When I got out of the military, I worked for a company where your first six months you did not know if the morning you walked in was going to be your last.
So, instead of tying myself to a lease, I made an arrangement with this couple that owned a series of rental cottages in the small resort town that the company was in. I would keep to myself and occasionally converse with the other guests.
The owner of the cottages knew that I was quite literally living week to week. Which is why that a move he made around Labor Day the year I lived there was just amazing.
I was sitting in my little one bedroom furnished cottage when there was a knock on the door. The owner is there and he said that there was a group that had to leave early and instead of just junking all the food that they had leftover they wanted to give it to me because I was nice to them or something like that.
I figured it was going to be a pack of hotdogs or something simple. As it turns out, it was enough food to feed five people for a week. There must have been a few hundred dollars worth of food there and they gave it all to me when I needed it the most. We have to take care of each other.
The spread of the coronavirus has upset many lives and livelihoods. Many people were already stretching to get by, or their income depended on business going on as usual, but much of that has changed, leaving many in the lurch.
Added to the financial instability is the fact that even if you do have money to pay for food, just shopping is risky.
Thankfully, realizing that the next few months might post a problem for renters (especially those tied to the food industry), some landlords have waived rent or given their renters an extension.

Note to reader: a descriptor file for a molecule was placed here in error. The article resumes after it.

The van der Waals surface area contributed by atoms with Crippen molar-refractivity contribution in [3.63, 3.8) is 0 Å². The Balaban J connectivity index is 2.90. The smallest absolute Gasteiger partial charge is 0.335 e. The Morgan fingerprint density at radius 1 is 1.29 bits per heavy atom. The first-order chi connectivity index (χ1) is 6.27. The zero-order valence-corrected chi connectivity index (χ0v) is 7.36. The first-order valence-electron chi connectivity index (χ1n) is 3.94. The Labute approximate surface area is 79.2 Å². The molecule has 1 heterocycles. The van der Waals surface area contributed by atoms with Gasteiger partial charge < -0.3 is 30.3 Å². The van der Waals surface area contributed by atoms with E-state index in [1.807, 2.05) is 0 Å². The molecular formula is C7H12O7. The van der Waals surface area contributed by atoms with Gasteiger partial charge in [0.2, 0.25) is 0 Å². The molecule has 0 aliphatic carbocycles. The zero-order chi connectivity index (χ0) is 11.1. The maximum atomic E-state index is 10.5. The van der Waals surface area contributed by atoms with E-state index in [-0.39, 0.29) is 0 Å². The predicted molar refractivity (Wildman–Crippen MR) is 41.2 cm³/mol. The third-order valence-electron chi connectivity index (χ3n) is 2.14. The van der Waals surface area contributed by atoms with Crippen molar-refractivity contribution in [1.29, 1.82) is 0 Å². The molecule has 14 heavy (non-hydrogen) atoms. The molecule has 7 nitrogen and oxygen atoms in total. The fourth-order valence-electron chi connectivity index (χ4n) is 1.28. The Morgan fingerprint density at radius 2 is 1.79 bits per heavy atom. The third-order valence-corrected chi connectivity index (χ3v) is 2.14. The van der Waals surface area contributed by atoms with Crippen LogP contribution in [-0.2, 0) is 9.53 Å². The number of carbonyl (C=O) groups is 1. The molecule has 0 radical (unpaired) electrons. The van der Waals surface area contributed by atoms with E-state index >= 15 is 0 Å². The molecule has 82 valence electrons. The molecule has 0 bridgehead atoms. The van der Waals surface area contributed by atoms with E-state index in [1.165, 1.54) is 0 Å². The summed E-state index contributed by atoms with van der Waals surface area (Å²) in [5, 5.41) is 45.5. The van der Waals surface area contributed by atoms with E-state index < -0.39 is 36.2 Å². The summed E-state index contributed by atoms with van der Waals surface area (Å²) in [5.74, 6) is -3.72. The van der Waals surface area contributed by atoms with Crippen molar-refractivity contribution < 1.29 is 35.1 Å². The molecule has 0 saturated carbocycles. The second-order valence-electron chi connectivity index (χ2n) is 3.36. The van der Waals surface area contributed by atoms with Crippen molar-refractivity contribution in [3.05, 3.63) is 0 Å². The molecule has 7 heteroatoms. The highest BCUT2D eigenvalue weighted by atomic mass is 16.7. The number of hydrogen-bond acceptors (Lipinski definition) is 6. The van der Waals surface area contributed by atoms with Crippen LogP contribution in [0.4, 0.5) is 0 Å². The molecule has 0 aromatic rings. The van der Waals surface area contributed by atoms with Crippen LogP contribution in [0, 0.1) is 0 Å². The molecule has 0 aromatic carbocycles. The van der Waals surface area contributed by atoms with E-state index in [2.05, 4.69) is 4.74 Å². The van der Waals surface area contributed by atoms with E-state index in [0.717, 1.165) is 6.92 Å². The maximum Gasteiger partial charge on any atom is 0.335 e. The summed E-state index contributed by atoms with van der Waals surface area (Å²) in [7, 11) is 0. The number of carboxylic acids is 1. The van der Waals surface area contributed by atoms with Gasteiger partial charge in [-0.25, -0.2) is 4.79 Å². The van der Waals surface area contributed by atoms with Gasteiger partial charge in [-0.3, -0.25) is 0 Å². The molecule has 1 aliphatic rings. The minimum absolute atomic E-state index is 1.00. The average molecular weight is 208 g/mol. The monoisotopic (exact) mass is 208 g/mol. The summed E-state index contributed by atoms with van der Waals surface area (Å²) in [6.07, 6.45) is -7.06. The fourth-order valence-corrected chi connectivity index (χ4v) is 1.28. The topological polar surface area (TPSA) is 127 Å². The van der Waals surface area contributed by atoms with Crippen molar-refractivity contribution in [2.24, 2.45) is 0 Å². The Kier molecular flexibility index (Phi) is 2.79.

Nathan Nichols is one of those landlords. Not only did he give his renters a break; he encouraged other landlords to do so as well.
“COVID19 is going to cause serious financial hardship for service and hourly workers around the country,” he posted on Facebook on March 13. “I own a two unit in South Portland and all of my tenants are in this category.
“Because I have the good fortune of being able to afford it and the privilege of being in the owner class, I just let them know I would not be collecting rent in April.”
“I ask any other landlords out there to take a serious look at your own situation and consider giving your tenants some rent relief as well.”
Of course, landlords have their own bills to pay and many rely on their renters’ payments to keep things afloat. However, there are relief programs available, and some have assessed their situation and decided they could swing it.
But one landlord, known only by the name “Alan,” has gone beyond just suspending rent. He made sure one of his tenants was provided for, spending his own money to ensure they had food.
Christina Marie is a mom of four in Saginaw, Michigan, according to her Facebook profile. She was surprised when she found out Alan wouldn’t be collecting rent for April.
“SOOO My landlord Alan called me earlier and told me not to worry about rent this month and we will worry about it later,” she posted on April 6. “[I] said okay!”
But he didn’t stop there.
“Than he asked me if we had food I told him how I had 3 packs of meat left and needed to go this week and he told me okay be safe. Than I get a text saying go to your front porch please !!! And I see this I couldn’t tell you how I feel right now,” she wrote, adding a photo of the groceries he left her.
Milk, potatoes, fresh and dry goods and diapers: He covered it all.